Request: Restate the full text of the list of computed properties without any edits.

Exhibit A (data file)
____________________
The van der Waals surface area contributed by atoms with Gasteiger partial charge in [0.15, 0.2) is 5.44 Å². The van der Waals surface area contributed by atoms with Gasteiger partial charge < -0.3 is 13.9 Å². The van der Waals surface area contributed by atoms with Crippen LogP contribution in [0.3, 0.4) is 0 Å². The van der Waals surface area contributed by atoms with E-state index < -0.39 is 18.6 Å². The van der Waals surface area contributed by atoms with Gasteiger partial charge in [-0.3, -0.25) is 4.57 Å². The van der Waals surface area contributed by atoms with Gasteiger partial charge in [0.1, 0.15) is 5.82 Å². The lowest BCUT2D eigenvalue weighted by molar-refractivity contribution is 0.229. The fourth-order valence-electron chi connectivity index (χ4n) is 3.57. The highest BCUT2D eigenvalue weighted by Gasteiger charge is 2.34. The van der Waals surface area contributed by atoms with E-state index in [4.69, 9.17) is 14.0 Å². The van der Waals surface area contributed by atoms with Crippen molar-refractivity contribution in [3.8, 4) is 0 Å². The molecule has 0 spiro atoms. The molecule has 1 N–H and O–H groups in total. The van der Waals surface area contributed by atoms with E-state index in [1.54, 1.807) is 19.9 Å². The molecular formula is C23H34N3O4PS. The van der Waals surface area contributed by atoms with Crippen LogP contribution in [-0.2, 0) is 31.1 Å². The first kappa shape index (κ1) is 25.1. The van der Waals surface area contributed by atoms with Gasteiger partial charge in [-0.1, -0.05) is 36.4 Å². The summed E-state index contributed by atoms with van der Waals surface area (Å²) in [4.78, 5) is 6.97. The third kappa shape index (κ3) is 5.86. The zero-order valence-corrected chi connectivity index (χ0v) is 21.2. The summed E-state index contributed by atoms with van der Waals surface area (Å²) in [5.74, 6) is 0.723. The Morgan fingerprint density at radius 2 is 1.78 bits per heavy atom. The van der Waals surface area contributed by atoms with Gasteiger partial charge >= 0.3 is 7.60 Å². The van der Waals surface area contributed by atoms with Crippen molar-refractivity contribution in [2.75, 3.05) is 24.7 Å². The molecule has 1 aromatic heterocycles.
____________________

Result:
The van der Waals surface area contributed by atoms with Gasteiger partial charge in [0.15, 0.2) is 5.44 Å². The van der Waals surface area contributed by atoms with Gasteiger partial charge < -0.3 is 13.9 Å². The van der Waals surface area contributed by atoms with Crippen LogP contribution in [0.3, 0.4) is 0 Å². The van der Waals surface area contributed by atoms with E-state index < -0.39 is 18.6 Å². The van der Waals surface area contributed by atoms with Gasteiger partial charge in [-0.3, -0.25) is 4.57 Å². The van der Waals surface area contributed by atoms with Gasteiger partial charge in [0.1, 0.15) is 5.82 Å². The lowest BCUT2D eigenvalue weighted by molar-refractivity contribution is 0.229. The fourth-order valence-electron chi connectivity index (χ4n) is 3.57. The highest BCUT2D eigenvalue weighted by Gasteiger charge is 2.34. The van der Waals surface area contributed by atoms with E-state index in [4.69, 9.17) is 14.0 Å². The van der Waals surface area contributed by atoms with Crippen molar-refractivity contribution in [3.8, 4) is 0 Å². The molecule has 0 spiro atoms. The molecule has 1 N–H and O–H groups in total. The van der Waals surface area contributed by atoms with E-state index in [1.54, 1.807) is 19.9 Å². The molecular formula is C23H34N3O4PS. The van der Waals surface area contributed by atoms with Crippen LogP contribution in [-0.2, 0) is 31.1 Å². The first kappa shape index (κ1) is 25.1. The van der Waals surface area contributed by atoms with Gasteiger partial charge in [-0.1, -0.05) is 36.4 Å². The summed E-state index contributed by atoms with van der Waals surface area (Å²) in [4.78, 5) is 6.97. The third kappa shape index (κ3) is 5.86. The zero-order valence-corrected chi connectivity index (χ0v) is 21.2. The summed E-state index contributed by atoms with van der Waals surface area (Å²) in [5.74, 6) is 0.723. The Morgan fingerprint density at radius 2 is 1.78 bits per heavy atom. The van der Waals surface area contributed by atoms with Gasteiger partial charge >= 0.3 is 7.60 Å². The van der Waals surface area contributed by atoms with Crippen molar-refractivity contribution in [2.75, 3.05) is 24.7 Å². The molecule has 1 aromatic heterocycles.